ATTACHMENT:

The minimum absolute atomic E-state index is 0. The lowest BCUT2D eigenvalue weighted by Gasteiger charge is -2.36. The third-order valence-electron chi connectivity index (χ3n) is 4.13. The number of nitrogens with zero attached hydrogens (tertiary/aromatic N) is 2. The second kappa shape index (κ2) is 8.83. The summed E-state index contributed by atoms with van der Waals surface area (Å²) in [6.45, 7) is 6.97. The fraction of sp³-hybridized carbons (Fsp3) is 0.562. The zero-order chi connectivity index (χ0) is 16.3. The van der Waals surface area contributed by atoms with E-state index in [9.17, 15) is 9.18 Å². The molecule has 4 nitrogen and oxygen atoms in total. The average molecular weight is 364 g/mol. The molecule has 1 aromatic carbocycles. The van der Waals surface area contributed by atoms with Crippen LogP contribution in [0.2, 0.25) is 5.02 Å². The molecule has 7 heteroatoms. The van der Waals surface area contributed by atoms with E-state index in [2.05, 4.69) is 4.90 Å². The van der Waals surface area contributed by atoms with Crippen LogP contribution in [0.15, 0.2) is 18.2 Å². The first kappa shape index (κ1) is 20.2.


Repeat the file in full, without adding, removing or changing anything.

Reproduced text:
The minimum absolute atomic E-state index is 0. The lowest BCUT2D eigenvalue weighted by Gasteiger charge is -2.36. The third-order valence-electron chi connectivity index (χ3n) is 4.13. The number of nitrogens with zero attached hydrogens (tertiary/aromatic N) is 2. The second kappa shape index (κ2) is 8.83. The summed E-state index contributed by atoms with van der Waals surface area (Å²) in [6.45, 7) is 6.97. The fraction of sp³-hybridized carbons (Fsp3) is 0.562. The zero-order chi connectivity index (χ0) is 16.3. The van der Waals surface area contributed by atoms with E-state index in [9.17, 15) is 9.18 Å². The molecule has 4 nitrogen and oxygen atoms in total. The average molecular weight is 364 g/mol. The molecule has 1 aromatic carbocycles. The van der Waals surface area contributed by atoms with Crippen LogP contribution in [0.2, 0.25) is 5.02 Å². The molecule has 7 heteroatoms. The van der Waals surface area contributed by atoms with E-state index in [2.05, 4.69) is 4.90 Å². The van der Waals surface area contributed by atoms with Crippen LogP contribution in [0.15, 0.2) is 18.2 Å². The first kappa shape index (κ1) is 20.2.